Jump to content


Photo

Success at Wholesale


  • Please log in to reply
4 replies to this topic

#1 Wendy Rosen

Wendy Rosen

    Member

  • Members
  • PipPip
  • 18 posts
  • LocationBaltimore, MD and St Pete, FL

Posted 25 February 2013 - 11:59 AM

If you think you can't wholesale... is it your work, or your price structure?

All to often ceramic artists underprice their works when selling locally.

These artists have learned how to make work that sells at the right price,

a price that provides them with a livable wage and a secure stable of
galleries and shops.

Here's a list of those artists who have learned how to succeed at
selling to shops and galleries. Please add more names to the list.


Amy Meya
ceramicartistamymeya.blogspot.com/Amy's colorful sculpture and production work gives galleries both ends

of the price point spectrum.
Cathy Broski
www.broskiclay.comCathy and Amy Meya have found their success by making sculptural work in all sizes andprice points.

They save on expenses by traveling together to Philly each year.
Suki Diamond Ceramics
sukidiamond.comSuki Diamond covers every need for any gallery. From tableware to home accessories,

garden sculpture and wall pieces her majolica collections are favorites among many galleries.
Jeff Margolin
jeffmargolin.com
The clay sculptures of Jeff Margolin convey a strong artistic message which is a product of astonishing
and sensual aesthetics, and includes fascinating philosophical statements. Jeffs work is large and bold,
his signature forms are coveted by top galleries around the country.

Marge Margulies
margemarguliespottery.comYou can call Marge's pottery functional if you like, but it's equally sculptural in the right setting.

Marge balances her retail events and wholesale accounts carefully keeping her business growing.
Charan Sachar
creativewithclay.blogspot.com
creativewithclay.com
Charan just returned from his first Buyers Market of American Craft with more orders
than he could have imagined. Enjoy his latest blog entry about booth design, packing and
shipping to the show.


Anne T. Gary
www.annegary.comAnn's thrown, pinched, pulled and curved vases are available at top galleries and fineshops throughout the USA and Canada.
Vaughan E. Nelson
onebluemarble.com
Vaughan Nelson has his hands full with a public studio in the heart of Spanish Village in
San Diego. His wholesale accounts keep his income evenly spread out in the off season.


Newman Ceramic Works
newmanceramicworks.com

Alan and Brenda Newman have been full time studio potters since 1978. They are known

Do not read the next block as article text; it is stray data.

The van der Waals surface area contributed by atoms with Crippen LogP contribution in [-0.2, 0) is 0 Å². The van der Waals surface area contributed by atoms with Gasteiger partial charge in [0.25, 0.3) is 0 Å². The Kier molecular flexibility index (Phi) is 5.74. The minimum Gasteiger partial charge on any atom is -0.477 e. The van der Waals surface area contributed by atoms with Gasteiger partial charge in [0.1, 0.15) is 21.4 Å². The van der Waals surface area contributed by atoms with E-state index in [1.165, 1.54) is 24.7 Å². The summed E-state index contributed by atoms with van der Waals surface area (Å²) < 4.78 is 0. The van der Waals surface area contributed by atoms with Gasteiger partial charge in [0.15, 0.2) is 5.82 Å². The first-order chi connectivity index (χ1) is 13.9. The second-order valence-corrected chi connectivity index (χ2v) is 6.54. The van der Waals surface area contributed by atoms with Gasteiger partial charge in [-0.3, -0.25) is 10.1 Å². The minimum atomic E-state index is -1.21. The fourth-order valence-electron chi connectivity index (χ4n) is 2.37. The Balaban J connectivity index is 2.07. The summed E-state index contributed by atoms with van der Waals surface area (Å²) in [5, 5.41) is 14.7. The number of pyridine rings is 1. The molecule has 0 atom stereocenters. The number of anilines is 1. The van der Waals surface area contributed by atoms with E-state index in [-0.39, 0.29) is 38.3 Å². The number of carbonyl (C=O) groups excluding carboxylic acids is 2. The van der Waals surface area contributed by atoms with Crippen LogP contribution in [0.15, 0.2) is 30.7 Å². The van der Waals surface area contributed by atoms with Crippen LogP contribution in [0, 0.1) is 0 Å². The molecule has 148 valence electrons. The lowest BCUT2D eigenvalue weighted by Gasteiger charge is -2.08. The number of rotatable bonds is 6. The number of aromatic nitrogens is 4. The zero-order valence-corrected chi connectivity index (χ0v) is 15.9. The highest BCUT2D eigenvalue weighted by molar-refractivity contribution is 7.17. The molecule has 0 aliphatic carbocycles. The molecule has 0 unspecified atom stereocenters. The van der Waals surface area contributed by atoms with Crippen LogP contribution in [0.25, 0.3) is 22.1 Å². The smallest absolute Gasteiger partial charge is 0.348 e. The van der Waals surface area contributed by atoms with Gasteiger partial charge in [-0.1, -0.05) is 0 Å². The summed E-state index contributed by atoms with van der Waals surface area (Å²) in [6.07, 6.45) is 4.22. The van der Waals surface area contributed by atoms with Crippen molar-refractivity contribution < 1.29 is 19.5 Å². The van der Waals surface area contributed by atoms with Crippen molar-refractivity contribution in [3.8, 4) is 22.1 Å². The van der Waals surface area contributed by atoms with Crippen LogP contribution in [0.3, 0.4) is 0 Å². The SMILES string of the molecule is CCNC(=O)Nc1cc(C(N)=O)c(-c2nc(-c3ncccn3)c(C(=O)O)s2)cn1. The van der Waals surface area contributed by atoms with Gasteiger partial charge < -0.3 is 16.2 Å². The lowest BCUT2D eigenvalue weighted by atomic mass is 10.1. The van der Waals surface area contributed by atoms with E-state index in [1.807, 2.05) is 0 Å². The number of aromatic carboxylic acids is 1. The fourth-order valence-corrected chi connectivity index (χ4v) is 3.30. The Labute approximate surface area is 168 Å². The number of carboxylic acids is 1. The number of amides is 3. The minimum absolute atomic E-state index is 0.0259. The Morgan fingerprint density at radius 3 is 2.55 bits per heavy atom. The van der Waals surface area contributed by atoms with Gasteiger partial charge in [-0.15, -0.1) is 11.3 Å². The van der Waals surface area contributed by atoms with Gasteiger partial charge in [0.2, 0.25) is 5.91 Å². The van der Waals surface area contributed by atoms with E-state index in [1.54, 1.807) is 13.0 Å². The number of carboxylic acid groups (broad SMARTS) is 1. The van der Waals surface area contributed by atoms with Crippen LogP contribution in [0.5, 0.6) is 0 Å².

for organic formed functional porcelain and their matt microcrystalline glazing technique.

Arts Business Institute | Blog

"FREE weekly business tips for artists!
Sign up today!
www.artsbusinessinstitute.org/category/blog


Wendy Rosen
Cell: 410.262.2872

Facebook
LinkedIn

The Arts Business Institute

Public Policy & Advocacy
American Made Alliance

#2 robin jack

robin jack

    Newbie

  • Members
  • Pip
  • 8 posts

Posted 28 March 2013 - 09:47 AM

Whole sale work is better than simple shop work. You just have to need to avail all the stock from the company. The local shopkeeper buy all the products on a large quantity that will be more beneficial for you so that's way I think the wholesale work is more easy for you.
  • likes this

#3 Wendy Rosen

Wendy Rosen

    Member

  • Members
  • PipPip
  • 18 posts
  • LocationBaltimore, MD and St Pete, FL

Posted 29 March 2013 - 09:17 AM

Whole sale work is better than simple shop work. You just have to need to avail all the stock from the company. The local shopkeeper buys all the products on a large quantity that will be more beneficial for you so that's way I think the wholesale work is more easy for you.


Wendy Rosen
Cell: 410.262.2872

Facebook
LinkedIn

The Arts Business Institute

Public Policy & Advocacy
American Made Alliance

#4 Wendy Rosen

Wendy Rosen

    Member

  • Members
  • PipPip
  • 18 posts
  • LocationBaltimore, MD and St Pete, FL

Posted 29 March 2013 - 09:19 AM

Robin, I think what you're trying to say is that you can "sell it" before you make it? That's probably the biggest advantage to having a wholesale part of your studio. When you retail you have to have more inventory, and physically move it several times before you actually sell the piece. When you wholesale you are filling an order... not guessing what the customer wants next!
Wendy Rosen
Cell: 410.262.2872

Facebook
LinkedIn

The Arts Business Institute

Public Policy & Advocacy
American Made Alliance

#5 Guest_scott312_*

Guest_scott312_*
  • Guests

Posted 29 March 2013 - 10:31 AM

Robin, I think what you're trying to say is that you can "sell it" before you make it? That's probably the biggest advantage to having a wholesale part of your studio. When you retail you have to have more inventory, and physically move it several times before you actually sell the piece. When you wholesale you are filling an order... not guessing what the customer wants next!





I really like the wholesale end of pottery.


Happy Good Friday everyone.




0 user(s) are reading this topic

0 members, 0 guests, 0 anonymous users